Weed week: The cannabis industry is about to go extraterrestrial
Link copied to
The cannabis sector globally is defined in part by its multi-speed regulatory backdrop.
For example, THC products are legalised at the federal level in Canada, but not the US (or Australia).
US lawmakers did pass the Farm bill last December, which made hemp-derived products legal.
And evidently that legal jurisdiction extends into space, with plans underway to send hemp-based plant cells into orbit early next year.
Vice reports that US ag-tech company Front Range Biosciences has partnered with the University of Colorado to grow 480 plant-cell cultures in an incubator designed for space travel.
The incubator will then shoot into space on board a flight commissioned by Elon Musk’s SpaceX, which is scheduled for a March 2020 journey to resupply the International Space Station.
The aim of the project is to test the effects of a microgravity environment on hemp and coffee cells, to determine their compatibility in space.
After a month, the cells will be returned to earth where Front Range will assess how the cell cultures responded.
It’s not the first time cannabis-based plants or products have been sent into the stratosphere, but there’s no known record of testing over a month-long stint (unless astronauts are better at smuggling joints than we realise).
Back on land, it was another rough week for the cohort of ASX-listed pot stocks as the global cannabis bear market continues.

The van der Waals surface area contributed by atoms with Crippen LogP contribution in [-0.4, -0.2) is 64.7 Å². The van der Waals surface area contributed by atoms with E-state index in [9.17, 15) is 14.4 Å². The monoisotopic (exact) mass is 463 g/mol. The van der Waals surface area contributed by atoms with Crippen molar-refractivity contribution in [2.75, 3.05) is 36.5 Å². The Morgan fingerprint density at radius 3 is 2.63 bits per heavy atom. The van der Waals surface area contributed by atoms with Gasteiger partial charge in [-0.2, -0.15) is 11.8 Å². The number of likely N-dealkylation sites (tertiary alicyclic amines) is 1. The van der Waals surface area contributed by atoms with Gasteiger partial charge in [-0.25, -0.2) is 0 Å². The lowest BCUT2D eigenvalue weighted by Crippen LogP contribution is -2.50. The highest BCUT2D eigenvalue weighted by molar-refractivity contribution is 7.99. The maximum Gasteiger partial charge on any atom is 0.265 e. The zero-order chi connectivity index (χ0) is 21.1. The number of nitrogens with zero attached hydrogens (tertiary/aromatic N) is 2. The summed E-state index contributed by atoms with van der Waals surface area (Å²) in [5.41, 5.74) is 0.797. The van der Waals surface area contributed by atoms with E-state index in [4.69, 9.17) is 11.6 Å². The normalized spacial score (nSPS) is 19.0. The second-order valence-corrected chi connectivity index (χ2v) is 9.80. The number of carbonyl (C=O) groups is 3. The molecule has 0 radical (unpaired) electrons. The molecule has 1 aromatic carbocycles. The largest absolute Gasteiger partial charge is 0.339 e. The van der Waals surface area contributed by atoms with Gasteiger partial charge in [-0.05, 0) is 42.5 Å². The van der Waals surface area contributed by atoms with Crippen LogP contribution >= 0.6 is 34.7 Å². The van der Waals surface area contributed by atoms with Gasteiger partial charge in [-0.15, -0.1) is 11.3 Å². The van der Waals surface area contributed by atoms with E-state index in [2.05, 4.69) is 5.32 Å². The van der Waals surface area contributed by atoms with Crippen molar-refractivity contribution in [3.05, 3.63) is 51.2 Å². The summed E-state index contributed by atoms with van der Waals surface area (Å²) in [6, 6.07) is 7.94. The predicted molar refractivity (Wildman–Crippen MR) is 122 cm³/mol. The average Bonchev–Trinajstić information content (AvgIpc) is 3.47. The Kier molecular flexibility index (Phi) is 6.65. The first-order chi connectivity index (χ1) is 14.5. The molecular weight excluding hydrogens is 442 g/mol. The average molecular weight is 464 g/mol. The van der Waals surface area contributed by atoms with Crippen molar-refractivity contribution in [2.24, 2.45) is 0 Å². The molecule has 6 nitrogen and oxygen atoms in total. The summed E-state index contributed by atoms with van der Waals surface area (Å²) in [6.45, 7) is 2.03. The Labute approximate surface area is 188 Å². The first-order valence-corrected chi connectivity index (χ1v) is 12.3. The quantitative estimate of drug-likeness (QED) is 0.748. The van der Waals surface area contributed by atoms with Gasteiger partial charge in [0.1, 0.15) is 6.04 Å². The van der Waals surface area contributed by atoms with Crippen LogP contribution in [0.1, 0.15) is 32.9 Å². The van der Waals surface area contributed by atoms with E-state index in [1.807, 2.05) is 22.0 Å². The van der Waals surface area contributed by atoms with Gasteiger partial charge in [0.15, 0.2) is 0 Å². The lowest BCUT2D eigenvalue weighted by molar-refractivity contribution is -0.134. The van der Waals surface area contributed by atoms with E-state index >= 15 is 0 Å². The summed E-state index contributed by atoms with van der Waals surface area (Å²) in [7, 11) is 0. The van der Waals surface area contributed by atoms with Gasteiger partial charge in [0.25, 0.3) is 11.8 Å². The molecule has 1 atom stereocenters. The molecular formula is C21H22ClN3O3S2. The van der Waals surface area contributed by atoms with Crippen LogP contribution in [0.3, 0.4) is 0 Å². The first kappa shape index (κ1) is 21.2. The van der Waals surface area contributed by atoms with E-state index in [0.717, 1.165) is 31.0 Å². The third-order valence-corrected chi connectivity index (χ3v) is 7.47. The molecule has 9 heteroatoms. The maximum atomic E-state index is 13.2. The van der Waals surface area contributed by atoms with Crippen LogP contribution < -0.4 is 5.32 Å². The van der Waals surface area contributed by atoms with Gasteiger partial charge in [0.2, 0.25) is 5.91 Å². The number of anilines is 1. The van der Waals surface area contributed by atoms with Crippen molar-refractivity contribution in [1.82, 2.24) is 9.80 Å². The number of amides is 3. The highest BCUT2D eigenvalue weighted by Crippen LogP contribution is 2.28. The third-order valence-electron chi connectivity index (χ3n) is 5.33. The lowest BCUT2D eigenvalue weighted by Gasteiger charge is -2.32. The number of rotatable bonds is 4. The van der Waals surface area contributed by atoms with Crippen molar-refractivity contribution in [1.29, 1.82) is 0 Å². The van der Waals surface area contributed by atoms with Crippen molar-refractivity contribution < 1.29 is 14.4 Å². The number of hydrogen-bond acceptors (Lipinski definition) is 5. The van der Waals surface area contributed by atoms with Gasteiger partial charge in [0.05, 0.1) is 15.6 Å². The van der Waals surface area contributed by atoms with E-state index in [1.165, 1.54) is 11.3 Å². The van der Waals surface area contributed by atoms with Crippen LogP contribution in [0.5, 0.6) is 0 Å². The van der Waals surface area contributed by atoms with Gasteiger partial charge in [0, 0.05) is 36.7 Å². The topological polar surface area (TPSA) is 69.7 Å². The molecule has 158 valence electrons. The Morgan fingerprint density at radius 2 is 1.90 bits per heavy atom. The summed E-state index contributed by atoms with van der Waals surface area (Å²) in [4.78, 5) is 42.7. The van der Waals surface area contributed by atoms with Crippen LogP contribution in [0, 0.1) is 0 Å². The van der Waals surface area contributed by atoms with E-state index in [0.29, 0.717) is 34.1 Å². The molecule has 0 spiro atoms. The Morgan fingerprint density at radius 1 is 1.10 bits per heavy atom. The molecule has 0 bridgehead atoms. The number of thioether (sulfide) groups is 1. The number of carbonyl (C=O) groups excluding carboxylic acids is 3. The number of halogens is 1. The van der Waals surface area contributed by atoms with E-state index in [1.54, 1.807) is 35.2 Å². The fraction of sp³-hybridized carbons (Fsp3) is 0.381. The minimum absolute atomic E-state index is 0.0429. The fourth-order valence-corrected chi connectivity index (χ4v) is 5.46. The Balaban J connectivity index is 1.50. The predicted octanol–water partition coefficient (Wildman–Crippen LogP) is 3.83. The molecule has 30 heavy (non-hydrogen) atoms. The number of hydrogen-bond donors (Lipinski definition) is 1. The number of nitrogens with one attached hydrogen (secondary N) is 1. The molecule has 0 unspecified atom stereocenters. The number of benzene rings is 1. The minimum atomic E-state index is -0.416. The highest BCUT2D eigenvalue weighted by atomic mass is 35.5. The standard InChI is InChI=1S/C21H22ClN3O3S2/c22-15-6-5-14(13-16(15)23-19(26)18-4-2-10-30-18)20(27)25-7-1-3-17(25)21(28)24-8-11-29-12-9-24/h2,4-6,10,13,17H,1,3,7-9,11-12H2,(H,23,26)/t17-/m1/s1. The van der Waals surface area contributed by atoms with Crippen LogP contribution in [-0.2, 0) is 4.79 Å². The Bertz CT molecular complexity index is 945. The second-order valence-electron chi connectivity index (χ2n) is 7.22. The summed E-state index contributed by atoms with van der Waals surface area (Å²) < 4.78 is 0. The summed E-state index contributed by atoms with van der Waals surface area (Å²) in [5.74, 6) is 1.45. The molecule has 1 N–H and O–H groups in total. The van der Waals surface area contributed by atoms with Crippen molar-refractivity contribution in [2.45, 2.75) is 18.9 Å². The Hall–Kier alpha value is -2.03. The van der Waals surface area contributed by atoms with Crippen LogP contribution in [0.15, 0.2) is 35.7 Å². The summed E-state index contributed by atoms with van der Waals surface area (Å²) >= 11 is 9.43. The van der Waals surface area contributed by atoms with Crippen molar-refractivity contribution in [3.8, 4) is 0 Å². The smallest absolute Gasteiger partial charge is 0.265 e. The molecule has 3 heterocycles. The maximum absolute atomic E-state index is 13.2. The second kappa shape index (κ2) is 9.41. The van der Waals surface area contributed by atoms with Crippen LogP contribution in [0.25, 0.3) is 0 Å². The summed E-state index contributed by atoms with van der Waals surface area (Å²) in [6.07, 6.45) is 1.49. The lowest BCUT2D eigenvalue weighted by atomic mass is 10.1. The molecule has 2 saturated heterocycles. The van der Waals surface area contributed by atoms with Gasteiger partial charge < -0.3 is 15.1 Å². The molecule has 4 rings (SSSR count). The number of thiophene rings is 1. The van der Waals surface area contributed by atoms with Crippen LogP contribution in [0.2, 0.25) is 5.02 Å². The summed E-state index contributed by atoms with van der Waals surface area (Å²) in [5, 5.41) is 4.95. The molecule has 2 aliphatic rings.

Of the 35 cannabis or cannabis-adjacent companies tracked by Stockhead, 22 finished in the red. Just five gained ground for the week while six were unchanged.
Among last week’s laggards, hemp-products company Elixinol Global (ASX:EXL) was in the wars after telling the market last Wednesday that it had become aware of a yet-to-be served class-action lawsuit, alleging that its products may be labelled as dietary supplements which “may constitute misleading conduct”.
Elixinol said it believes its products are accurately labelled and it plans to defend itself in any potential legal action.
Even 2019 success story Ecofibre (ASX:EOF), which listed in March and has gained almost 200 per cent this year, was caught up in the selling to fall to its lowest level since July.
Leading the pack was medicinal cannabis company BOD Australia (ASX:BOD), posting a weekly gain of 17 per cent. The increase was accompanied by the release of an investor presentation, but it wasn’t driven by any market-moving news.
Those gains took the stock back above 30c, but it is still well off its 2019 highs of almost 70c reached in July.
Below is Stockhead’s latest summary of weekly and annual price performance for ASX-listed cannabis stocks.
Scroll or swipe to reveal table. Click headings to sort.